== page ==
• A 5,000-gallon storage tank in the back of the house holds roof runoff to be used for irrigation.
    A 5,000-gallon storage tank in the back of the house holds roof runoff to be used for irrigation.
Located in the heart of wine country near Dundee, Ore., Three Towers’ 3.5-acre pinot noir vineyard is sustained through water supplied from the house’s roofs. To help irrigate the young vines, which need extra water for the first three years while their roots develop, roof runoff is collected and stored in a 5,000-gallon above-ground tank until needed for irrigation.

The simple system diverts the rainwater from the concrete roofs through downspouts into a three-inch PVC pipe that runs to the tank. Media filters are located at each downspout and a secondary filter is located at the entrance to the storage tank, allowing fine particulate to settle out prior to entering. Excess rainwater is diverted into a bioswale on the property.

“Just one inch of rainfall fills the tank up halfway,” says project manager Carson Benner. “We get close to 50 inches of rain a year.”

The tank’s variable-speed pump is activated by a pressure switch that senses demand. The irrigation system is programmed to drip irrigate the vines every three days during the summer, Benner says.  Once the roots have taken hold, a low-flow irrigation system on a timer will suffice.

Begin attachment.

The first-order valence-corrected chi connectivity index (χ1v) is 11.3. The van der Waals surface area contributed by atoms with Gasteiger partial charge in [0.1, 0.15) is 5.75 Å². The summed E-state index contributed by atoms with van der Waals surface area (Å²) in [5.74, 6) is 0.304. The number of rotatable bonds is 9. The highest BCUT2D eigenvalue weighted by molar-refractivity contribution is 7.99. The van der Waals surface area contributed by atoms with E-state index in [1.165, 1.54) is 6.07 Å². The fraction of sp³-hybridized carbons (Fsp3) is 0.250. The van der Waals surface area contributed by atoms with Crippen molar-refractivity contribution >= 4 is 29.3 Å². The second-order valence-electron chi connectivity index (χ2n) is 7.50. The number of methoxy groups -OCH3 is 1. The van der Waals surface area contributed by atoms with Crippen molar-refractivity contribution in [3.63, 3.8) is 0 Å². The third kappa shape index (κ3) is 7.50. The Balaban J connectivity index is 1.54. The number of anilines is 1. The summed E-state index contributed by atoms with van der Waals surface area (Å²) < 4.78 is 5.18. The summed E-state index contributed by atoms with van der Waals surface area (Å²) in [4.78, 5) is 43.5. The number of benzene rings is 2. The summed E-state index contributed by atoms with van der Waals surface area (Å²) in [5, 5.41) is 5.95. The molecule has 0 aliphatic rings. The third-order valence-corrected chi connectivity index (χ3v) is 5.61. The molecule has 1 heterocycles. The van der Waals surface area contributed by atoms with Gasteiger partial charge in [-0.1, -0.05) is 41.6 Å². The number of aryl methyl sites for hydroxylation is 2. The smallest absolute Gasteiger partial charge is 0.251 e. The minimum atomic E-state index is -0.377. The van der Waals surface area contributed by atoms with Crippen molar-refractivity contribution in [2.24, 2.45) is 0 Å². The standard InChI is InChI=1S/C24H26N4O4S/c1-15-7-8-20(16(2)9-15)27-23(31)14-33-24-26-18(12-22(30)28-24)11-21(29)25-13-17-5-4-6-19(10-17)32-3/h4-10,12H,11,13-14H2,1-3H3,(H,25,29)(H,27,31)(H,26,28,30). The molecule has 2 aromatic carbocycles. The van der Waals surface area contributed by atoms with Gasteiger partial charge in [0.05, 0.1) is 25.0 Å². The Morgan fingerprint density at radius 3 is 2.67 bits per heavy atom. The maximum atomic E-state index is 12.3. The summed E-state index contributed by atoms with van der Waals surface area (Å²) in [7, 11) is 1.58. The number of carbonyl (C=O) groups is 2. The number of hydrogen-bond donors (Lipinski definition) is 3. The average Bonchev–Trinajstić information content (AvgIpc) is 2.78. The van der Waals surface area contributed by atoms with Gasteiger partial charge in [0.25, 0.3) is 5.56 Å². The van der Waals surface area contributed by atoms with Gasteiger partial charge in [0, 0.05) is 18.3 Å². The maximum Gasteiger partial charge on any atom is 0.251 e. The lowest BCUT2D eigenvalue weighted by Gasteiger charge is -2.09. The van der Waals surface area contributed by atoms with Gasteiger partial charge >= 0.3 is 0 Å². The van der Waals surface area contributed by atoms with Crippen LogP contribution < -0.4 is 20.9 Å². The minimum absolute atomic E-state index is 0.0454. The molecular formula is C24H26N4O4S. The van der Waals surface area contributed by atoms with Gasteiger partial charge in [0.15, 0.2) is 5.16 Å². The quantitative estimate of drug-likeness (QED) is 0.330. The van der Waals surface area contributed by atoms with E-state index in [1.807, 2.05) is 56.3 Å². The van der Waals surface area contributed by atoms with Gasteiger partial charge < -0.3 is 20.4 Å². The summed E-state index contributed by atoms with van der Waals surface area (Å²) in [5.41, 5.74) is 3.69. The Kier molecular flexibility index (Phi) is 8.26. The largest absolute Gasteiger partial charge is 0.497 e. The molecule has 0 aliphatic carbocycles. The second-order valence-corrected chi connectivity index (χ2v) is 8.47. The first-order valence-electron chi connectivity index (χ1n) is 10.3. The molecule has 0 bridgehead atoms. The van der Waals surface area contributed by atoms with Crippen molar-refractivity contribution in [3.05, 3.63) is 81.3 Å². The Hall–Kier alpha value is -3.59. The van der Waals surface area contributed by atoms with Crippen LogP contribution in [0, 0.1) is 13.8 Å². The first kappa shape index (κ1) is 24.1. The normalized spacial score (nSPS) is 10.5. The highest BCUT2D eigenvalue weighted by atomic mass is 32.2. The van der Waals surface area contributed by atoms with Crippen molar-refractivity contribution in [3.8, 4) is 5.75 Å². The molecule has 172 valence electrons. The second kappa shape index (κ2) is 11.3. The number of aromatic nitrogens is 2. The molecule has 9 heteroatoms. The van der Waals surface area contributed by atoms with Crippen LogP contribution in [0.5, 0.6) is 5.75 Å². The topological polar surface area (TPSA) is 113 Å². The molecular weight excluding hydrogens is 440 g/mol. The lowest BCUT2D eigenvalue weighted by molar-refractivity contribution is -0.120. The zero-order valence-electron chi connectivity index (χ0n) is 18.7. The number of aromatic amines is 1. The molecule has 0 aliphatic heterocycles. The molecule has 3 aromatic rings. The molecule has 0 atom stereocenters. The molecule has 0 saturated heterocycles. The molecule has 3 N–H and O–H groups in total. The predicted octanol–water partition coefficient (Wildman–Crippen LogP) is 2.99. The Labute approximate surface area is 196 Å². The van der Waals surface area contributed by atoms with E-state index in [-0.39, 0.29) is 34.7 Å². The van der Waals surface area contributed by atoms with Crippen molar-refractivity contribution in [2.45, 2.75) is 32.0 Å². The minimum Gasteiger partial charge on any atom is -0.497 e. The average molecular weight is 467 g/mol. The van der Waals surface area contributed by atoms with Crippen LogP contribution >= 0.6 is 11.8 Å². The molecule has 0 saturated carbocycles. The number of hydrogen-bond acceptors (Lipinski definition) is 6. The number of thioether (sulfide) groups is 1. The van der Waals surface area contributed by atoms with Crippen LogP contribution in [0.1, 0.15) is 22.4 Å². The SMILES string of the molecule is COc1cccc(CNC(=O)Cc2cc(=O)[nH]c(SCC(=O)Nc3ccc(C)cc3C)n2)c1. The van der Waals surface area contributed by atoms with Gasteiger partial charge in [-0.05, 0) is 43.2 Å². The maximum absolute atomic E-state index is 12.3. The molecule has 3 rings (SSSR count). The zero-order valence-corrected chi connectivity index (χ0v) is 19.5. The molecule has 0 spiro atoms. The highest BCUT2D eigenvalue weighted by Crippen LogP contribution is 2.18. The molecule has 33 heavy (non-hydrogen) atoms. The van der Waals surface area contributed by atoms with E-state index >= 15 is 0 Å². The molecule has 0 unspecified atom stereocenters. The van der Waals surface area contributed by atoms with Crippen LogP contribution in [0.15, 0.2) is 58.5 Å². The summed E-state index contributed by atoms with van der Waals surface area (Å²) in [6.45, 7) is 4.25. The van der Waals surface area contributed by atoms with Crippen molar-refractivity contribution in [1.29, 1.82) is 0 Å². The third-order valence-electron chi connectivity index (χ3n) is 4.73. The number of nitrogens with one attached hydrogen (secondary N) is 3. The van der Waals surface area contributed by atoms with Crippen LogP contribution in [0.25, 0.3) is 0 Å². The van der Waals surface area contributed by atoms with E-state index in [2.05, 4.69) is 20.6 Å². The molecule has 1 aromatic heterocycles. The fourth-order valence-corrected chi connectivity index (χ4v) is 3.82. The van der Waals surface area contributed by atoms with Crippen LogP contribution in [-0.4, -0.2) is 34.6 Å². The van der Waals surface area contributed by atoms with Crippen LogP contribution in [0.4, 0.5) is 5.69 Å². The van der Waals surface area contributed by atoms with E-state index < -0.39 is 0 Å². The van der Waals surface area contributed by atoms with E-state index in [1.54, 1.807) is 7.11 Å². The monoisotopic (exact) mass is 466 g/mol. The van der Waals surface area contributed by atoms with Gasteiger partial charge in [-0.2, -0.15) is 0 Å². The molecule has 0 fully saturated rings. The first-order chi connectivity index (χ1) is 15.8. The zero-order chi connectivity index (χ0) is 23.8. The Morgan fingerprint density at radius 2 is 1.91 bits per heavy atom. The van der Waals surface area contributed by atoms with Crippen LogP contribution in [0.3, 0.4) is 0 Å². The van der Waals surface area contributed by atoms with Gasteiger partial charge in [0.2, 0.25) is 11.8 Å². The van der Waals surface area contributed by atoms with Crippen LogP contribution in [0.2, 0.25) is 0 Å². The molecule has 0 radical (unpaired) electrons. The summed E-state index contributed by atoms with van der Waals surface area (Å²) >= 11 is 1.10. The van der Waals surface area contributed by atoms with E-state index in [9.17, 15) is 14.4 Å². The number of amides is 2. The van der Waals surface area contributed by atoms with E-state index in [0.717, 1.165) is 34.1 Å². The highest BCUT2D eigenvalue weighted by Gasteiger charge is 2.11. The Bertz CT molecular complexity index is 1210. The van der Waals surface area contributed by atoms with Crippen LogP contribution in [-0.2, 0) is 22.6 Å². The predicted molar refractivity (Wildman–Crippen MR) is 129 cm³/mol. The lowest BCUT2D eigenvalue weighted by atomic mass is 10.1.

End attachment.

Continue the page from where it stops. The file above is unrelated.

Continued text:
Project planners also prepped the house for the day when rainwater can cost-effectively be used for more than just irrigation. The house is pre-plumbed to allow rainwater use in toilets if Oregon building code permits it in the future. 

"Oregon building code is very restrictive regarding the quality of water that is required to flush toilets, until that changes or a less expensive filtration system becomes available this was a good option for our clients,” says Benner.

A separate PEX line serves the house’s three toilets and runs to the basement so that when the homeowners decide to install a filtration system, rainwater could be easily plumbed to run directly to the toilets. “We feel that rainwater use inside a home is one of these frontiers that’s going to quickly change,” Benner predicts. “The code right now is written so that the water out of your toilet needs to be clean enough to drink, which is sort of silly.”